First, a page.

of contaminants and industrial wastes and the basic vocabulary
of the field.
w w w.umuc.edu / grad 95
ENVM 649 Principles of Waste Management and Pollution
Control (3)
An introduction to various methods of waste management,
including waste collection, transportation, recycling, treatment, and disposal and environmental monitoring. Focus is
on hazardous and municipal solid waste, pollution prevention
techniques, and waste minimization. An introduction to the
process of disposal, including facility site selection, design, and
operation, is also provided.
ENVM 650 Land and Water Resource Management (3)
An introduction to the development of multiple-use resource
management strategies and the role of public policy in land
and water resource management. Topics include free markets,
market failure, and distributional equity issues; the public
trust doctrine; Native American Trust responsibilities; land use
regulations; and enforcement of land and water restrictions,
ex post liability schemes, and public purchase of private land
and water rights.
ENVM 651 Watershed Planning Management (3)
An introduction to the concepts of watershed management and
the development of watershed-related management planning
documents. The physical characteristics of watersheds and their
role in maintaining healthy environments and providing a
natural resource to society are examined. Focus is on examining
management techniques for the conservation and maintenance
of watersheds.
ENVM 652 Principles of Air Quality Management (3)
An overview of management techniques for addressing air quality issues and managing air quality programs. Topics include
air pollution law; air pollutants and their sources; effects of air
pollution on health and welfare; sampling and analysis of air
pollutants; standards, regulations, and enforcement systems; and
quality assurance principles.
ENVM 653 Land Use Management (3)
An introduction to the powers, process, and practice of managing the patterns and land use implications of human settlement
and the built environment. Topics include where to build,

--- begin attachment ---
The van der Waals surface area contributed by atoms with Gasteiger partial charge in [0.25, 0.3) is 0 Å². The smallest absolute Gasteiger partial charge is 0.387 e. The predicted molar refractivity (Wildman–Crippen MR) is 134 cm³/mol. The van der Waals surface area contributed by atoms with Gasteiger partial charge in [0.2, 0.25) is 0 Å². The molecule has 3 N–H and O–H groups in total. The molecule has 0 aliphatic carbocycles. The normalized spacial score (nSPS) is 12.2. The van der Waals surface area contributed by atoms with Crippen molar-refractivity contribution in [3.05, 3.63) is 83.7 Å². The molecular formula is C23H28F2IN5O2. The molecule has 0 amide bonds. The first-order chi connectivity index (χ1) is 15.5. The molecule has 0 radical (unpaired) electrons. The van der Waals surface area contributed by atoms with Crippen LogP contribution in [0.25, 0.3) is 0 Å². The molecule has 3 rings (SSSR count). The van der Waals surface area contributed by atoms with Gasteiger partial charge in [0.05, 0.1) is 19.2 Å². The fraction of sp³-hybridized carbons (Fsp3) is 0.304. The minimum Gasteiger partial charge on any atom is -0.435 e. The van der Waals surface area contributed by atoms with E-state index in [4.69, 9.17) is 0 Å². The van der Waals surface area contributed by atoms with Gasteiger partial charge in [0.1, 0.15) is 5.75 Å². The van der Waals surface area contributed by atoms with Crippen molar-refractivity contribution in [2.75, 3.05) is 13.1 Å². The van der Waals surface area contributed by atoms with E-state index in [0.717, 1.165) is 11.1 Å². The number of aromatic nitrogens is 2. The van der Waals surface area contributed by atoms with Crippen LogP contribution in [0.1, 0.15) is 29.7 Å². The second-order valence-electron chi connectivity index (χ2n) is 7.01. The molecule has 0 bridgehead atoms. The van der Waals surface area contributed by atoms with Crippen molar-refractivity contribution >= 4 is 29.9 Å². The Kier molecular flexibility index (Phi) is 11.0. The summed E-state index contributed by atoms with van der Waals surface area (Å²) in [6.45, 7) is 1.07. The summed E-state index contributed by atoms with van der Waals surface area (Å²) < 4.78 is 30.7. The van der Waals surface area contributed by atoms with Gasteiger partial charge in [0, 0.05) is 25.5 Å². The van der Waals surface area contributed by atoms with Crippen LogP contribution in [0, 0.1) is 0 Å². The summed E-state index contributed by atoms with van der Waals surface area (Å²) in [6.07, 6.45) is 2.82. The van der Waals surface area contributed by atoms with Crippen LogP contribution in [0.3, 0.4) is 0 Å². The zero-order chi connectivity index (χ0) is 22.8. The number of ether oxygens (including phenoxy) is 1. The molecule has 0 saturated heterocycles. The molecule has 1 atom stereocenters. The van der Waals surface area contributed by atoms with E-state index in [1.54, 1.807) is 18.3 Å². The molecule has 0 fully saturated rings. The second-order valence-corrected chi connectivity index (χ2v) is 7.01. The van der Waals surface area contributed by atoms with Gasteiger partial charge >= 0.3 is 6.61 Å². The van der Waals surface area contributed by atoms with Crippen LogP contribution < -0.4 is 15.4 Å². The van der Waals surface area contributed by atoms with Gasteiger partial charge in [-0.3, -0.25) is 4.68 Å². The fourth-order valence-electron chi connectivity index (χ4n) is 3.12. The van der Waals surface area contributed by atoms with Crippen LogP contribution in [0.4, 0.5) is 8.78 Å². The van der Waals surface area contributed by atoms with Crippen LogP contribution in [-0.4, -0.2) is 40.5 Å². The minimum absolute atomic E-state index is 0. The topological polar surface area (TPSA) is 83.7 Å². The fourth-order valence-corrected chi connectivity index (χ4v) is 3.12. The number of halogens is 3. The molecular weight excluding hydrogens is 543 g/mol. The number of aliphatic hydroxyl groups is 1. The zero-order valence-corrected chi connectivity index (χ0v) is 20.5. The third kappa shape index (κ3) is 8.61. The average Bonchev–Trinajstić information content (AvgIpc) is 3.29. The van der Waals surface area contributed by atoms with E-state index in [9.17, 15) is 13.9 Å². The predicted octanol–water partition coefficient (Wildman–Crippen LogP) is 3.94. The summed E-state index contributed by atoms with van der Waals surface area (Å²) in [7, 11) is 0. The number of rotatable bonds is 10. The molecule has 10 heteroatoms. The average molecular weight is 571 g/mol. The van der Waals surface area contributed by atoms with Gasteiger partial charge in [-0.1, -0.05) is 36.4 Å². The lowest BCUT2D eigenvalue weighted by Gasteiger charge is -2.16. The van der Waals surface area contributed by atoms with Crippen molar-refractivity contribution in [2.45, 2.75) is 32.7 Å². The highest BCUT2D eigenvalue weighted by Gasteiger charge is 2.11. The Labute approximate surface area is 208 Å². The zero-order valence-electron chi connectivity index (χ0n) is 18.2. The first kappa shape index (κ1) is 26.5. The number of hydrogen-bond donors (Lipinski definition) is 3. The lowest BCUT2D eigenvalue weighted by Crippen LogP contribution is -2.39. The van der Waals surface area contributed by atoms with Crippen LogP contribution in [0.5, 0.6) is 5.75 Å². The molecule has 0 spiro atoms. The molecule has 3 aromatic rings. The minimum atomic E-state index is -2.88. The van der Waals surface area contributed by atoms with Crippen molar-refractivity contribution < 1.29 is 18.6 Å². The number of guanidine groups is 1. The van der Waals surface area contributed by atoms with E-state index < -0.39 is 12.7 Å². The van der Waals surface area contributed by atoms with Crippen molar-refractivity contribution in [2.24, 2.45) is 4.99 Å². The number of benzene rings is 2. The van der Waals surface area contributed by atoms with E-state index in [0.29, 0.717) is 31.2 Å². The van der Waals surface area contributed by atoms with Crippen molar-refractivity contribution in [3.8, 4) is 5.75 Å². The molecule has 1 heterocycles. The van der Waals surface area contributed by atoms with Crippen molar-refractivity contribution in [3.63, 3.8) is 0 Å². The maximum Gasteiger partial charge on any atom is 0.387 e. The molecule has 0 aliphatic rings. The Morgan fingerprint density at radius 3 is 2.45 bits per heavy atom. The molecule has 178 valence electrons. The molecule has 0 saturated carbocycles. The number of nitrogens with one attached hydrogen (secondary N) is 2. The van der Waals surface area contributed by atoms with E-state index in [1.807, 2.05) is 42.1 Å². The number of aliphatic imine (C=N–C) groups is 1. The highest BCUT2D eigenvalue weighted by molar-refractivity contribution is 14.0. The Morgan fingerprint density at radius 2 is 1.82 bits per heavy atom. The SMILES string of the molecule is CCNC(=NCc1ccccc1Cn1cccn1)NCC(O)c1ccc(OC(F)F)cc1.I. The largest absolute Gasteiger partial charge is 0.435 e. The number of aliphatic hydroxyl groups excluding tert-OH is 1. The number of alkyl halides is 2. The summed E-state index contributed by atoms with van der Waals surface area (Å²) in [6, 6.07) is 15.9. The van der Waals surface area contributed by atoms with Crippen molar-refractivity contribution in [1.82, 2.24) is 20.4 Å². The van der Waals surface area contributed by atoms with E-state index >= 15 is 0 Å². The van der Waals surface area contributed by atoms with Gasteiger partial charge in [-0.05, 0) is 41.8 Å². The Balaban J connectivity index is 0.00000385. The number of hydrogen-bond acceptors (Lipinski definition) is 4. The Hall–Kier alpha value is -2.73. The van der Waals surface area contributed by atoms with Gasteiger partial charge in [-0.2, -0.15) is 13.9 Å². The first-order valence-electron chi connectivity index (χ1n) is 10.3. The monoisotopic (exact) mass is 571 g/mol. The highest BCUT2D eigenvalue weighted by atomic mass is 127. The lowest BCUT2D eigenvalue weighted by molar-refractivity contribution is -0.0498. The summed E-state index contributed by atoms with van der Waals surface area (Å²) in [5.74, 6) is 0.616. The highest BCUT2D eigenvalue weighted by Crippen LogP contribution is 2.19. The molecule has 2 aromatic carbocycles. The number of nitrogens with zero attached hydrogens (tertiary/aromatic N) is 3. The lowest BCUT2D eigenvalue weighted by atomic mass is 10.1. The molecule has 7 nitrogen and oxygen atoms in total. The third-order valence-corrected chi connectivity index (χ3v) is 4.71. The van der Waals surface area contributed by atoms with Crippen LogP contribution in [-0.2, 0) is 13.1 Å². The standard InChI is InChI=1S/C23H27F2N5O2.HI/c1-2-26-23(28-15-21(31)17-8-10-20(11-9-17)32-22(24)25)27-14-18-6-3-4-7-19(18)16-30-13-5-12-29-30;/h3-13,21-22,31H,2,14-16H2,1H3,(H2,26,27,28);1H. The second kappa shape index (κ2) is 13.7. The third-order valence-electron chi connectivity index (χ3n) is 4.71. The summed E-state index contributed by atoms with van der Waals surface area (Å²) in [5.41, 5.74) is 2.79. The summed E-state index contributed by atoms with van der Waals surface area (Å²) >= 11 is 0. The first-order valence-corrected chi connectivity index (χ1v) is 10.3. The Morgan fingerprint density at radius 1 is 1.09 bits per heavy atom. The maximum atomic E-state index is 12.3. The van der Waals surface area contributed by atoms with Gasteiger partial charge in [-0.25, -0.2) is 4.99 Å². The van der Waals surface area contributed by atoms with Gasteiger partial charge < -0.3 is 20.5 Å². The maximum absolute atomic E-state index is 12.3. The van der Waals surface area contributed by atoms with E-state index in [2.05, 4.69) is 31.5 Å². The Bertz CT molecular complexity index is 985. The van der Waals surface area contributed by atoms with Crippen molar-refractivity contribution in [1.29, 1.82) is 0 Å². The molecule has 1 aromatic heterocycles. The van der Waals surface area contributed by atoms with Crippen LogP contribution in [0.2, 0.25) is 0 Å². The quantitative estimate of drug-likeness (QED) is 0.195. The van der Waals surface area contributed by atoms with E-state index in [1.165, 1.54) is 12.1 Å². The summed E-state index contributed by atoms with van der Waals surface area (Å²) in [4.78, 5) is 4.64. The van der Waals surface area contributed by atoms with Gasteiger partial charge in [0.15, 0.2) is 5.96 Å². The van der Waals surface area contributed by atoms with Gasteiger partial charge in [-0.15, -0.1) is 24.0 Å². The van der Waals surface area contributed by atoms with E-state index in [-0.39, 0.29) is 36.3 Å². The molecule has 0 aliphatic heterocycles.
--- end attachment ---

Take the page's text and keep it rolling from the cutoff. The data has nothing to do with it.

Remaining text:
where not to build, how to build, and when to build. Discussion also covers the settlement history of the United States, as
well as the constitutional and legislative mandates for government, private-sector participants, and institutions that shape
land use policy. Emphasis is on the role of local government.
Land use and environmental community planning, as well as
best practices in land use management, are examined.
ENVM 670 Seminar in Environmental Management (3)
A capstone study of environmental management that integrates
knowledge gained in previous study for the solution of environmental management problems encountered in industrial,
commercial, institutional, and military organizations. Focus is
on management guidelines, such as ISO 14001, that provide
an organizational framework for developing an environmental
management system that can be integrated with other management requirements to help organizations support environmental
protection in balance with socioeconomic goals. Case studies
are used to illustrate applications of environmental management
systems to various types of organizations. The capstone project
requires assessment of the efficiency and effectiveness of an
environmental management system at an organization and the
development of recommendations for improvement.
FIN (Financial Management)
FIN 610 Financial Management in Organizations (3)
(Formerly ADMN 631. For students in an accounting or
financial management specialization or program.) Prerequisite:
MGMT 640. An investigation of financial management theory
and applications in business, government, and not-for-profit
organizations. Discounted cash flow and rate-of-return analysis
are used to evaluate projects and financial instruments. Discussion covers the role of the cost of capital and the Capital Asset
Pricing Model (CAPM) in capital investment analysis and
selection. Capital budgeting, capital structure analysis, breakeven analysis, scenario analysis, sensitivity analysis, real options,
short-term financial management, and international finance are
introduced.
FIN 615 Financial Analysis and Modeling (3)
(Formerly ADMN 632.) Prerequisite: FIN 610. An exploration
of how financial managers use financial modeling, analysis, and
research to build forecasts and projections, evaluate financial
alternatives, and support financial decision making in both
operational and strategic contexts. Models are developed using
Microsoft Excel; exercises and extended case studies are utilized to interpret and employ results. Topics include financial